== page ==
Why Was the FDIC Established?

Trust is the hallmark of a successful banking system. Depositors, borrowers, investors, and the general public must trust that banks are sound in order for the system to work to their advantage. Today, the Federal Deposit Insurance Corporation [FDIC] forms the bedrock of trust in the American banking system, but this wasn’t always the case.

To appreciate the role of the FDIC today, it is first important to understand why it was established. This begins with studying the limitations of the banking system before the FDIC.

Early America Was Plagued by Bank Failures

In the early years of American history, funds held by banks were only guaranteed by the bank itself. Therefore, depositors lost their life savings when banks became insolvent. This system was untenable, and several banking crises clearly demonstrated the devastating effects of uninsured deposits.

  • The Panic of 1819 – Increased wartime production during the War of 1812 and the Napoleonic Wars in Europe led to rapid economic expansion. Additionally, a push to settle the Western U.S. led to a boom in real estate speculation. Spurred by this economic success, banks lent beyond their capacity. Then, the Second Bank of the U.S. was created in 1816 to control the money supply but failed to do so. The Second Bank began tightening credit in 1818 and a rapid reduction in the money supply led to severe deflation, a recession, and many bank failures.
  • The Panic of 1837 – The demise of the Second Bank of the U.S. led to unregulated lending practices. This speculative lending coupled with declining cotton prices, an influx of foreign capital, and a land price bubble led to another bout of economic turmoil and the collapse of 343 of 850 U.S. banks.
  • The Panic of 1873 – Railroad speculation, the demonetization of silver, federal policies, overexpansion following the Civil War, and major fires in Chicago and Boston led to economic instability. Then, Jay Cooke & Company declared bankruptcy and a devastating string of bank failures coupled with severe economic turmoil ensued. This period was dubbed the “Long Depression” due to the length and depth of the crisis.
  • The Panic of 1907 – Many Americans lost everything in a string of bank failures which began when two speculators – F. Augustus Heinze and Charles W. Morse – failed to corner the stock of United Copper. Americans became wary of banks tied to the two men and pulled their funds from those banks. The resulting bank run once again led to bank failures and devastating consequences for many Americans.

The early bank failures were caused by different economic and political factors, but they shared one common characteristic – once the turmoil began, Americans rushed to withdraw their funds from banks. Those periods were plagued by “bank runs” as individuals and businesses attempted to be first in line to take their money out of financial institutions they no longer trusted.

The Great Depression Spurred Congress to Act

Frequent episodes of banking turmoil in early American history led to some innovation in the banking industry to protect depositors. One example is a system formed by the New York Clearing House Committee to issue clearing-house loan certificates, a predecessor of today’s discount window. However, it took a near complete collapse of the U.S. economy to spur Congress to create a national system of deposit protection.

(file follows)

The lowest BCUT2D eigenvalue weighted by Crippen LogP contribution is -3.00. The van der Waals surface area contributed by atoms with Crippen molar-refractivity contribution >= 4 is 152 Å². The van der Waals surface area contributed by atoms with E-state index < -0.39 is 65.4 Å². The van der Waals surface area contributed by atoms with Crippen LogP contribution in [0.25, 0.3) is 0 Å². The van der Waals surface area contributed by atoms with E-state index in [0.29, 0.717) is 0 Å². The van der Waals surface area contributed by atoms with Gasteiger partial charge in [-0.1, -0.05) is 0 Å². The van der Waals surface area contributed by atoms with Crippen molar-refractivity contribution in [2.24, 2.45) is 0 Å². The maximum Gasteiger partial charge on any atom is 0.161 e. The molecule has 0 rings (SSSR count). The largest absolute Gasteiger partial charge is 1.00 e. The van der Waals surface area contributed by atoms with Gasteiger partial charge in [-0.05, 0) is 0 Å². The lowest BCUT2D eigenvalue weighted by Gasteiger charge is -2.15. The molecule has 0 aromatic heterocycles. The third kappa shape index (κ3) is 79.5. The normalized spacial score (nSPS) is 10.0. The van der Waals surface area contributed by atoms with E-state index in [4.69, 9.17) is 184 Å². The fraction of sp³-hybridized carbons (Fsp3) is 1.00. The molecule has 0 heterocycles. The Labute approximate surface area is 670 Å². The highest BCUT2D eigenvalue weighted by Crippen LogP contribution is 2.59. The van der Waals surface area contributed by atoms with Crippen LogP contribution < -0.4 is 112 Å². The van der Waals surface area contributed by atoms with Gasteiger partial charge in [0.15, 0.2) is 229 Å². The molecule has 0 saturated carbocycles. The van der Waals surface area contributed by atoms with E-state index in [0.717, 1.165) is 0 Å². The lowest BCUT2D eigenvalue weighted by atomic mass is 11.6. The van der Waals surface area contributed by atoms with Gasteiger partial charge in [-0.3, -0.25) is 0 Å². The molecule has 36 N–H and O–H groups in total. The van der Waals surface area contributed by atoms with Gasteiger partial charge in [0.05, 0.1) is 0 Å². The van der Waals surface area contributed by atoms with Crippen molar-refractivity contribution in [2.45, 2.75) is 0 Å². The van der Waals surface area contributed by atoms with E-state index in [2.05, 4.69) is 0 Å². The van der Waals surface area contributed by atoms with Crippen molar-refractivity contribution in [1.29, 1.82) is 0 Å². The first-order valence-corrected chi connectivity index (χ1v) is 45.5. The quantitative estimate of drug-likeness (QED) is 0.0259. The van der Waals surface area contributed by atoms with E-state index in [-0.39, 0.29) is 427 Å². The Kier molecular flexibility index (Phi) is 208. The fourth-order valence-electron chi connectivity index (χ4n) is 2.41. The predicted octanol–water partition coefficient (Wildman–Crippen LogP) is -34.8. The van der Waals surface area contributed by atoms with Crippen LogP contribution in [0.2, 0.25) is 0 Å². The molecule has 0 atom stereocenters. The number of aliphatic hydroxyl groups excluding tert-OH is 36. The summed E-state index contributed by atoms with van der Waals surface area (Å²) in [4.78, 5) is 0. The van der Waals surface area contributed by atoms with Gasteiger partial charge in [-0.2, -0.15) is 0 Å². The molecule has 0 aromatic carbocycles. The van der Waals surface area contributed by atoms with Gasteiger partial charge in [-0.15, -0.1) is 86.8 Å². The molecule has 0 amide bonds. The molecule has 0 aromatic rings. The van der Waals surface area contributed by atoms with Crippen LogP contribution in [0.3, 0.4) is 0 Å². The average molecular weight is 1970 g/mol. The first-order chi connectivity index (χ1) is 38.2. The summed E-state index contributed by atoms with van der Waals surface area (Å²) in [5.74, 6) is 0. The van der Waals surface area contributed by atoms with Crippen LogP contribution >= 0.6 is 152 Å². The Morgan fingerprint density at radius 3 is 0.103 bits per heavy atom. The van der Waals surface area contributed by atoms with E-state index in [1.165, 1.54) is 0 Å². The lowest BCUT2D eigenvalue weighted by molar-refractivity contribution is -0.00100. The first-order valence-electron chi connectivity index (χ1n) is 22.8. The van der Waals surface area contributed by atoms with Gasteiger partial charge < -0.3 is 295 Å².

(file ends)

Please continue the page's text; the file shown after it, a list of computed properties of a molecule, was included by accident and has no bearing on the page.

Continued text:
The Great Depression brought banking turmoil that impacted nearly every geographical area throughout the U.S., and it had devastating consequences. Over 9,000 banks failed throughout the 1930s – leading many Americans to lose faith in the banking system.

Bank failures during the Great Depression put the entire American economy and way of life in jeopardy. Fortunately, Congress created the FDIC on June 16, 1933, to safeguard deposits and rebuild trust in American banks.

The FDIC Restored Trust in The Banking System

With the FDIC in place, funds were protected by the full faith and credit of the United States government rather than being at the mercy of individual bank’s management. However, the FDIC originally insured only $2,500 per depositor – about $58,000 in today’s dollars. This was not enough, and the limit was quickly raised to $5,000 in July 1934. The limit has been raised several times since then and currently stands at $250,000 per ownership category at each insured bank.

With FDIC insurance, individuals and businesses can rest assured that their money is safe – but only up to the limit. Fortunately, there is a simple way for businesses to achieve extended FDIC protection.

Access Extended FDIC Protection With ADM

At the American Deposit Management Co. [ADM], we provide access for businesses to achieve full government protection from the FDIC or credit union equivalent, NCUA. We do this by spreading large cash reserves across our nationwide network of financial institutions so that each account is under the $250,000 limit.

In addition to extended government protection, our solutions allow businesses access to nationally competitive rates of return, liquidity to match their schedule, and easy reconciliations. We accomplish all of this with one account and one consolidated monthly statement.

To see how ADM can help your company achieve safety, liquidity, and returns, contact a member of our team today.


*American Deposit Management Co. is not an FDIC/NCUA-insured institution. FDIC/NCUA deposit coverage only protects against the failure of an FDIC/NCUA-insured depository institution.

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